Monday I wrote about the discussion draft of the Do Not Track Kids Act of 2011. Released by Reps. Edward Markey (D-Mass.) and Joe Barton (R-Texas), the proposed legislation would, among other things, require websites to obtain parental consent before collecting information on individuals younger than 18. It would also require websites to provide a mechanism by which parents can "erase" any data previously collected on their children.
https://o1.qnsr.com/log/p.gif?;n=203;c=204663295;s=11915;x=7936;f=201904081034270;u=j;z=TIMESTAMP;a=20410779;e=iOn the Senate side, John (Jay) Rockefeller (D-W.Va.) has introduced a much more comprehensive do-not-track bill. And according to Ars Technica, privacy advocates are quite pleased with the offering. Writer Jacqui Cheng explains:
[T]he Do-Not-Track Online Act of 2011 ... would create a "universal legal obligation" for companies to honor users' opt-out requests on the Internet and mobile devices, and would give the Federal Trade Commission the power to take action against companies that don't comply.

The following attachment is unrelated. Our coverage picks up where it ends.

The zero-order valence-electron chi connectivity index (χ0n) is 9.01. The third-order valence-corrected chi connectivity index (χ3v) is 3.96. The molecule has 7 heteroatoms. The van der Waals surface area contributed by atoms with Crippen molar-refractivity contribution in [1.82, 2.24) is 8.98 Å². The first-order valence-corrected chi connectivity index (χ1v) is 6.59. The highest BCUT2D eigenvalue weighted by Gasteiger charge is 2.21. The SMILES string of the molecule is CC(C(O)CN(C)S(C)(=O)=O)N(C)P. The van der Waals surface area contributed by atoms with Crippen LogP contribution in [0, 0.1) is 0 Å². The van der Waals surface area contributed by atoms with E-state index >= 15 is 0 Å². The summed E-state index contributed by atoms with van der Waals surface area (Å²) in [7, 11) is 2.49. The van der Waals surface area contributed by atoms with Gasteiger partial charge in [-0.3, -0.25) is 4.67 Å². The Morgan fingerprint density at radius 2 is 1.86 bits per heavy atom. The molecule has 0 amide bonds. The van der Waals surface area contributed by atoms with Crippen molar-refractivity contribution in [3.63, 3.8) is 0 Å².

Groups from Consumer Protection to Privacy Rights Clearinghouse approve of the bill, the story says, largely because it gives the FTC flexibility in creating "a persistent opt-out mechanism." Those same groups did not have great things to say about the Internet privacy legislation recently introduced by Sens. John McCain (R-Ariz.) and John Kerry (D-Mass.). Apparently the bill gives the Department of Commerce more power than they would like.
Given that most of the major players in the browser space have already built in or are in the process of adding do-not-track mechanisms to their offerings, not to mention the wide support for do-not-track from the Obama administration, it's safe to say some iteration of Rockefeller's proposal will become law eventually. Whether the final version will still pass muster with privacy groups, however, remains to be seen.